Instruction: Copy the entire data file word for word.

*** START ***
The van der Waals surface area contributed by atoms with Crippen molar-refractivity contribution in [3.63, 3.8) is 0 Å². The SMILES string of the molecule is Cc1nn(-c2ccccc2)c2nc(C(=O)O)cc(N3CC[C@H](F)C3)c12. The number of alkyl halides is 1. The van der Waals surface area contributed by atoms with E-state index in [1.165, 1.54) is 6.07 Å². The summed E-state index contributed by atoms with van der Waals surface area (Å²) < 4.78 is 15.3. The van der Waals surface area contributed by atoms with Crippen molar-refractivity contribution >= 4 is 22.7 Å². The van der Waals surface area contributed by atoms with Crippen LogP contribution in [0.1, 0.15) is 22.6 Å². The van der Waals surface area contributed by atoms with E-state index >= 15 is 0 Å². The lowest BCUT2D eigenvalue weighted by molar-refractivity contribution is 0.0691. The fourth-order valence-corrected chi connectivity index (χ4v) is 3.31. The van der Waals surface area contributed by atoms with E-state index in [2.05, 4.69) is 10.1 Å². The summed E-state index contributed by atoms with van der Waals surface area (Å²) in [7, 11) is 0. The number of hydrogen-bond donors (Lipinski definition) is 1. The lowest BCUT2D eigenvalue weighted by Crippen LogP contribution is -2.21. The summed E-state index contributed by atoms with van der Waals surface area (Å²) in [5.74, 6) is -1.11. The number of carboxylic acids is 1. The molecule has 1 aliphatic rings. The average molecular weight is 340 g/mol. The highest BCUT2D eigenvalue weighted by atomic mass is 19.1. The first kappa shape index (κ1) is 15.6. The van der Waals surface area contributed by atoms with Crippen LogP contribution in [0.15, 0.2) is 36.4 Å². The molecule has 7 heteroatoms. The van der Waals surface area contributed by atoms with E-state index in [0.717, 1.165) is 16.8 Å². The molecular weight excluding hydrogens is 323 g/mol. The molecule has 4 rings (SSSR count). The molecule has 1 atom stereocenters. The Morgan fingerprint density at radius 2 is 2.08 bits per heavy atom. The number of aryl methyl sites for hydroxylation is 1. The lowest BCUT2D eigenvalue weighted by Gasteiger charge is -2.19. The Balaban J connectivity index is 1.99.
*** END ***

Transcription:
The van der Waals surface area contributed by atoms with Crippen molar-refractivity contribution in [3.63, 3.8) is 0 Å². The SMILES string of the molecule is Cc1nn(-c2ccccc2)c2nc(C(=O)O)cc(N3CC[C@H](F)C3)c12. The number of alkyl halides is 1. The van der Waals surface area contributed by atoms with E-state index in [1.165, 1.54) is 6.07 Å². The summed E-state index contributed by atoms with van der Waals surface area (Å²) < 4.78 is 15.3. The van der Waals surface area contributed by atoms with Crippen molar-refractivity contribution >= 4 is 22.7 Å². The van der Waals surface area contributed by atoms with Crippen LogP contribution in [0.1, 0.15) is 22.6 Å². The van der Waals surface area contributed by atoms with E-state index >= 15 is 0 Å². The lowest BCUT2D eigenvalue weighted by molar-refractivity contribution is 0.0691. The fourth-order valence-corrected chi connectivity index (χ4v) is 3.31. The van der Waals surface area contributed by atoms with E-state index in [2.05, 4.69) is 10.1 Å². The summed E-state index contributed by atoms with van der Waals surface area (Å²) in [7, 11) is 0. The number of hydrogen-bond donors (Lipinski definition) is 1. The lowest BCUT2D eigenvalue weighted by Crippen LogP contribution is -2.21. The summed E-state index contributed by atoms with van der Waals surface area (Å²) in [5.74, 6) is -1.11. The number of carboxylic acids is 1. The molecule has 1 aliphatic rings. The average molecular weight is 340 g/mol. The highest BCUT2D eigenvalue weighted by atomic mass is 19.1. The first kappa shape index (κ1) is 15.6. The van der Waals surface area contributed by atoms with Crippen LogP contribution in [0.15, 0.2) is 36.4 Å². The molecule has 7 heteroatoms. The van der Waals surface area contributed by atoms with E-state index in [0.717, 1.165) is 16.8 Å². The molecular weight excluding hydrogens is 323 g/mol. The molecule has 4 rings (SSSR count). The molecule has 1 atom stereocenters. The Morgan fingerprint density at radius 2 is 2.08 bits per heavy atom. The number of aryl methyl sites for hydroxylation is 1. The lowest BCUT2D eigenvalue weighted by Gasteiger charge is -2.19. The Balaban J connectivity index is 1.99.